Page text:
When did Henry Kissinger get to be so cuddly? If all you know of Kissinger is the buffo character in John Adams' 1987 opera "Nixon in China" or his cameos on "The Colbert Report," you could be forgiven for thinking that the 92-year-old Kissinger is a beloved elder statesman of minor consequence.
But as historian Greg Grandin writes in "Kissinger's Shadow," the former national security adviser and secretary of state under presidents Nixon and Ford had a more significant and pernicious role in U.S. politics. He was, in Grandin's telling, the godfather of today's neoconservatives, the man who "made the neocon's radical vision of perpetual war look like a reasonable option for many of the world's problems."
Grandin acknowledges the points that Kissinger's admirers would mention, that Kissinger was responsible for "détente with the Soviet Union, opening up Communist China, negotiating arms treaties with Moscow, and his shuttle diplomacy in the Middle East." But the bulk of this well-researched book focuses on the manifestations of Kissinger's disdain for the Truman-era policy of containment toward the Soviet Union and his belief that, regarding military power, "'inaction has to be avoided' so as to show that action is possible."
The most dramatic demonstration of Kissinger's foreign policy was the secret bombing of Cambodia in 1969 and 1970 during the Vietnam War. From his basement office at the White House, Kissinger hatched the plan for the bombing and gave orders through a shadow chain of command with an authority so complete that he often overruled generals.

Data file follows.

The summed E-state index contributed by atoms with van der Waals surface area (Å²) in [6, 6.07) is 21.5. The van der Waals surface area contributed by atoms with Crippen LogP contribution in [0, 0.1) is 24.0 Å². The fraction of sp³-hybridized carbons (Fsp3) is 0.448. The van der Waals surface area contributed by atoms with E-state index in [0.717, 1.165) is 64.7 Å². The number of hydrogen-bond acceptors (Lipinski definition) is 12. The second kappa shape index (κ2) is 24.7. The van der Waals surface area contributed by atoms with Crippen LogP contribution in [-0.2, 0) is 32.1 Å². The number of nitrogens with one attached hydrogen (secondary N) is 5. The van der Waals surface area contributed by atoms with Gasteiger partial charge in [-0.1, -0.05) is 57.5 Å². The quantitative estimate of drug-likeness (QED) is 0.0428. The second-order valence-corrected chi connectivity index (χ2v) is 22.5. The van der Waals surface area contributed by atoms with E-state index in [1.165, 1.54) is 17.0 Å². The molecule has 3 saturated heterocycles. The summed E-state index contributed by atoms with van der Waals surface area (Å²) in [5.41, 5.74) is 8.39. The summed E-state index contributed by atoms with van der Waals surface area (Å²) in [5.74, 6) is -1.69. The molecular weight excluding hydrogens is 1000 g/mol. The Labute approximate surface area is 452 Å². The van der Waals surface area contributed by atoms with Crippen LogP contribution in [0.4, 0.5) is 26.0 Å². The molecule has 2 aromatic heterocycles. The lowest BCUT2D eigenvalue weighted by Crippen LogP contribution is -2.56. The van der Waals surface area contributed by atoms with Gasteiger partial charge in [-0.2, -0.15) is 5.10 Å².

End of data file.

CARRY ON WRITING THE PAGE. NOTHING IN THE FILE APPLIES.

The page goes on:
Kissinger continued the campaign — a ground invasion soon followed — even as "it became increasingly clear that the bombing of Cambodia would not achieve its stated effect." Among the statistics Grandin cites: More bombs were dropped on Cambodia and neighboring Laos separately than were dropped on Germany and Japan combined during World War II.
The book chronicles many other examples of Kissinger's influence. In 1975, Kissinger approved Indonesian leader Suharto's plan to invade East Timor, an action that led to the deaths of 102,800 Timorese. He implemented a policy for southern Africa with the goal of "strengthening ties with the white supremacist nations of South Africa and Rhodesia." And he advocated forceful military action against Saddam Hussein, whether or not Iraq was involved in the attacks of 9/11.
The passages that deal with events after Kissinger left the State Department are less compelling than episodes from his years in power, mainly because he is no longer a central player. And some readers may argue that Grandin gives short shrift to Kissinger's more positive accomplishments. But "Kissinger's Shadow" is an important book and an unsparing portrait of Kissinger's legacy.
Michael Magras is a member of the National Book Critics Circle. His work has appeared in the Los Angeles Review of Books, BookPage, Bookreporter, the Iowa Review and other publications.